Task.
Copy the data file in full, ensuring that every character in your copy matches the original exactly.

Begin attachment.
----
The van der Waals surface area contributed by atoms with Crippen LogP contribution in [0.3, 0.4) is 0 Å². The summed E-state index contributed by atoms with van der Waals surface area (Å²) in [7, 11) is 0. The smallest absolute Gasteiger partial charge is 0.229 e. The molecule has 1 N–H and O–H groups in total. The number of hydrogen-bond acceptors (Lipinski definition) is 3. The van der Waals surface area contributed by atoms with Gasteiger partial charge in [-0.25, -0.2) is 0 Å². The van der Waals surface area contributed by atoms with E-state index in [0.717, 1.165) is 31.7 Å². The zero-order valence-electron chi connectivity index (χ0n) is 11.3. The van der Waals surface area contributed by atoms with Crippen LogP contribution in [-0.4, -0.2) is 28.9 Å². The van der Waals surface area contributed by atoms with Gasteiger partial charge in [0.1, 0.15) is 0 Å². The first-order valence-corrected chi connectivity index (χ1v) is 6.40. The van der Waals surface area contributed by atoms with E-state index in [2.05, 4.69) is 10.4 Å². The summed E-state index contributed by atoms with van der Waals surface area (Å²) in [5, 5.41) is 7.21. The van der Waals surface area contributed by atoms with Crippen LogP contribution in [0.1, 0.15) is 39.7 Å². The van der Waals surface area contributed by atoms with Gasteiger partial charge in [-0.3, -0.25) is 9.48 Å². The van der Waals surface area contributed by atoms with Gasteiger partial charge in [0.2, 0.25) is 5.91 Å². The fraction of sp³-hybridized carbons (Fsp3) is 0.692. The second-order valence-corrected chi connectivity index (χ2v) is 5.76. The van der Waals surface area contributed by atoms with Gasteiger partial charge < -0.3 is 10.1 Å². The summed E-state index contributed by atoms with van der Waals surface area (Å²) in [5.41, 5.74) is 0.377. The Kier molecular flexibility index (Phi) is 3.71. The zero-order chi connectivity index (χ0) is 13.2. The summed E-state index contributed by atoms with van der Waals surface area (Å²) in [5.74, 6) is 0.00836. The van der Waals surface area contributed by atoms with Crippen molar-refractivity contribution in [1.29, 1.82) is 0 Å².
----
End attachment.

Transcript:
The van der Waals surface area contributed by atoms with Crippen LogP contribution in [0.3, 0.4) is 0 Å². The summed E-state index contributed by atoms with van der Waals surface area (Å²) in [7, 11) is 0. The smallest absolute Gasteiger partial charge is 0.229 e. The molecule has 1 N–H and O–H groups in total. The number of hydrogen-bond acceptors (Lipinski definition) is 3. The van der Waals surface area contributed by atoms with Gasteiger partial charge in [-0.25, -0.2) is 0 Å². The van der Waals surface area contributed by atoms with E-state index in [0.717, 1.165) is 31.7 Å². The zero-order valence-electron chi connectivity index (χ0n) is 11.3. The van der Waals surface area contributed by atoms with Crippen LogP contribution in [-0.4, -0.2) is 28.9 Å². The van der Waals surface area contributed by atoms with Gasteiger partial charge in [0.1, 0.15) is 0 Å². The first-order valence-corrected chi connectivity index (χ1v) is 6.40. The van der Waals surface area contributed by atoms with E-state index in [2.05, 4.69) is 10.4 Å². The summed E-state index contributed by atoms with van der Waals surface area (Å²) in [5, 5.41) is 7.21. The van der Waals surface area contributed by atoms with Crippen LogP contribution in [0.1, 0.15) is 39.7 Å². The van der Waals surface area contributed by atoms with Gasteiger partial charge in [-0.3, -0.25) is 9.48 Å². The van der Waals surface area contributed by atoms with Gasteiger partial charge in [0.2, 0.25) is 5.91 Å². The fraction of sp³-hybridized carbons (Fsp3) is 0.692. The second-order valence-corrected chi connectivity index (χ2v) is 5.76. The van der Waals surface area contributed by atoms with Gasteiger partial charge < -0.3 is 10.1 Å². The summed E-state index contributed by atoms with van der Waals surface area (Å²) in [5.41, 5.74) is 0.377. The Kier molecular flexibility index (Phi) is 3.71. The zero-order chi connectivity index (χ0) is 13.2. The summed E-state index contributed by atoms with van der Waals surface area (Å²) in [5.74, 6) is 0.00836. The van der Waals surface area contributed by atoms with Crippen molar-refractivity contribution in [1.29, 1.82) is 0 Å².